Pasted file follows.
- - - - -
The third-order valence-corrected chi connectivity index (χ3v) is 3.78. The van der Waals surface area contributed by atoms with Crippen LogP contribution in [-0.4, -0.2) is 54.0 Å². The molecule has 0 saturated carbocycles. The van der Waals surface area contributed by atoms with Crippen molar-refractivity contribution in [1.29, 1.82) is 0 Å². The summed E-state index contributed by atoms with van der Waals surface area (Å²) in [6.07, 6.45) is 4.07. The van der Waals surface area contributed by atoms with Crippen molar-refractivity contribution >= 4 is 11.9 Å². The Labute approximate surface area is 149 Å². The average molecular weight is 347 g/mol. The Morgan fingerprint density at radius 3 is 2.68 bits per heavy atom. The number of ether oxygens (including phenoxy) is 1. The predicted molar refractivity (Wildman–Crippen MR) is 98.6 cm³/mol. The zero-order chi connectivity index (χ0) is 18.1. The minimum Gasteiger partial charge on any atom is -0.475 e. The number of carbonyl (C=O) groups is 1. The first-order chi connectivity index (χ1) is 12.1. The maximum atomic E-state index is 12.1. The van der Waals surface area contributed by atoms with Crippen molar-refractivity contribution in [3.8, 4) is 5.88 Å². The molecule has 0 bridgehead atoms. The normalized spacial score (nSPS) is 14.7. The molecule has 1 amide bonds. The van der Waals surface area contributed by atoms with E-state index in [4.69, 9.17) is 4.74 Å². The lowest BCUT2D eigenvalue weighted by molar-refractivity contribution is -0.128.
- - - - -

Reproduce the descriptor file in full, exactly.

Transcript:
The third-order valence-corrected chi connectivity index (χ3v) is 3.78. The van der Waals surface area contributed by atoms with Crippen LogP contribution in [-0.4, -0.2) is 54.0 Å². The molecule has 0 saturated carbocycles. The van der Waals surface area contributed by atoms with Crippen molar-refractivity contribution in [1.29, 1.82) is 0 Å². The summed E-state index contributed by atoms with van der Waals surface area (Å²) in [6.07, 6.45) is 4.07. The van der Waals surface area contributed by atoms with Crippen molar-refractivity contribution >= 4 is 11.9 Å². The Labute approximate surface area is 149 Å². The average molecular weight is 347 g/mol. The Morgan fingerprint density at radius 3 is 2.68 bits per heavy atom. The number of ether oxygens (including phenoxy) is 1. The predicted molar refractivity (Wildman–Crippen MR) is 98.6 cm³/mol. The zero-order chi connectivity index (χ0) is 18.1. The minimum Gasteiger partial charge on any atom is -0.475 e. The number of carbonyl (C=O) groups is 1. The first-order chi connectivity index (χ1) is 12.1. The maximum atomic E-state index is 12.1. The van der Waals surface area contributed by atoms with Crippen molar-refractivity contribution in [3.8, 4) is 5.88 Å². The molecule has 0 bridgehead atoms. The normalized spacial score (nSPS) is 14.7. The molecule has 1 amide bonds. The van der Waals surface area contributed by atoms with E-state index in [4.69, 9.17) is 4.74 Å². The lowest BCUT2D eigenvalue weighted by molar-refractivity contribution is -0.128.